OFF THE BEATEN TRACK
James Barrie's Birthplace and Grave
His father was a weaver and his loom took up most of the downstairs of the small house in which they lived. James had none brothers and sisters, some of whom had dies before he was born. I t was the death of his older brother, David at age 13 (when Barrie was about 7) that had the greatest impact on James' life.Margaret Olgivy, James mother, had been passionately devoted to David and his death had an enormous impact on her. She took to bed and never fully recovered from the disaster. James used to come and sit with her and she would tell him stories about her childhood - stories which he would latter write about in a fictionalized town called "Thrums" - a word used for loose strands on a loom). Barrie's writings appeared in the newspapers and he gained popularity as a result of these stories. Ultimately he moved to London where he became involved with the Davies family, whose children, George (oldest) killed in the war, 1915
John (Jack); Peter who committed suicide in 1960 at the Sloane Square station; Michael who drowned in boating accident with a friend in 1921 and Nicholas. The children play heavily in Barrie's writing of his most famous work Peter Pan.
Barrie's involvement with the Davies family, especially the sons, has been the subject of much discussion. There are those who feel that it smacked pf pedophilia, and others (including the boys themselves) who felt that there was never anything like that involved in the relationship.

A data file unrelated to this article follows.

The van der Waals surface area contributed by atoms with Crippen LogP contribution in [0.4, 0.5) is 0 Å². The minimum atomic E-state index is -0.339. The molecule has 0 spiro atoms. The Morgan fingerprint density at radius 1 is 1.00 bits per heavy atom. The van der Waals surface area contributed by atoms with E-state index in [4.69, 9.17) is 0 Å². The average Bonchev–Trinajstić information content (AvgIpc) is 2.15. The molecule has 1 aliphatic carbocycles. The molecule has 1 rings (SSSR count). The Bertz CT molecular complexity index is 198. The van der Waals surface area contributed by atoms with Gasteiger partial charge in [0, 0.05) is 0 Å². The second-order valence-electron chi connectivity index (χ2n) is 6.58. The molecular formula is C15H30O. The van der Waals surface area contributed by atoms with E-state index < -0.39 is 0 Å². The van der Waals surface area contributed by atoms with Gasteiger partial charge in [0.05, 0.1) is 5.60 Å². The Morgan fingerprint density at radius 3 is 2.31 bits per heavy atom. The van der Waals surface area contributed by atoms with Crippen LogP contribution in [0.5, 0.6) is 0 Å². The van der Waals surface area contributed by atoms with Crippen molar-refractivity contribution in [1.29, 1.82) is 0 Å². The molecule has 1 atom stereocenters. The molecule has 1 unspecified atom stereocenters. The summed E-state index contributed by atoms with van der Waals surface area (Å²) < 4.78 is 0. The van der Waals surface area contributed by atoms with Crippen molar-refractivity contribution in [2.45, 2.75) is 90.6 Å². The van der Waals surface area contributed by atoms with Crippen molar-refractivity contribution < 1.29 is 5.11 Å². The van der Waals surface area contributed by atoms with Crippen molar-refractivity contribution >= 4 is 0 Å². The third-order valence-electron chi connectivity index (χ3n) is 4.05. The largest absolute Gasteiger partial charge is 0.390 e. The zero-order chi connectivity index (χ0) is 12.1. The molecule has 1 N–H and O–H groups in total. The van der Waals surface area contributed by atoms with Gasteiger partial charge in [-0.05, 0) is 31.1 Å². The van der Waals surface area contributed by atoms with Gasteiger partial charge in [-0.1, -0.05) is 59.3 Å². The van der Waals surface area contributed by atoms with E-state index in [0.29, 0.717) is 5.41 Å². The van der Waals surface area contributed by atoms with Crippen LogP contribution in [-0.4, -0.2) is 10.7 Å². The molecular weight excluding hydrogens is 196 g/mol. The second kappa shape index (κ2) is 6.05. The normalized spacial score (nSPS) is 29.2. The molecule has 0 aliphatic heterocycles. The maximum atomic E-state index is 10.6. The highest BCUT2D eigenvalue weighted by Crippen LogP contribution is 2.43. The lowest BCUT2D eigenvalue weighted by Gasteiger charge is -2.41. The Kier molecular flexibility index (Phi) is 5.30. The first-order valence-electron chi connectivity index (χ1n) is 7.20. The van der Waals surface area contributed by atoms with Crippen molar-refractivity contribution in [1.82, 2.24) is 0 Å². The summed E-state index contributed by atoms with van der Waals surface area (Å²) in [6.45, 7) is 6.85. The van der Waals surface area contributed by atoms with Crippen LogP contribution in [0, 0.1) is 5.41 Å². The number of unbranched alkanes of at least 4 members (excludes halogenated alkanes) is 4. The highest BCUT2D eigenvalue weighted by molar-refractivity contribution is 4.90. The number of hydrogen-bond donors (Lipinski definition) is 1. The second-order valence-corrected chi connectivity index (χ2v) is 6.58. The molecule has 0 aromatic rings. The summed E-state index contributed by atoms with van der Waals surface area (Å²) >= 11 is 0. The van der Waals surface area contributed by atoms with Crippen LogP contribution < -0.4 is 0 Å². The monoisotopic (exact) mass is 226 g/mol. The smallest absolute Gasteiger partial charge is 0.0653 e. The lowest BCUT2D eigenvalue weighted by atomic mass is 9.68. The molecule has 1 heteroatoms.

James was quite small, about 5 feet, and it is reported that he didn't need to shave until he was in his 20's. Some have argued that there was some hormone deficiency and point to his apparently unromantic involvement with his wife as further evidence. In effect, James related to the Davies boys almost as an equal.
There are many works, indicated in the "Important Dates in Barrie's Life" (below) that Barrie published which are famous, although none reached the level of Peter Pan
Kerriemuir is worth a visit. The house in which Barrie was born and grew up is open to visitors.
A short walk up the hill brings you to the cemetery where Barrie is buried with some of his family members.
Around the town, there are many references to Peter Pan as evidenced by this hotel!
Barrie lived much of his life in London and spent time with the Davies boys on Kennsington Gardens where one can now see a statute of Peter Pan.
A recent film Finding Neverland is a quasi biography of James Barrie. There are several biographies out as well:
See a slide show of the See the Barrie House and Kerriemuir.
BIOGRAPHIES OF BARRIE:
IMPORTANT DATES IN BARRIE'S LIFE
1860 9 May: James Barrie born at Kirriemuir, Scotland
1867: Death of brother David at age 13 in a skating accident.
1873-1878: Attended Dmfries Academy
1878: Studies at University of Edinburgh
1882: Receives M.A, from the University of Edinburgh
1885: Moves to London
1887: Publishes first book Better Dead
1888: Publication of Auld Licht Idylls and When a Man is Single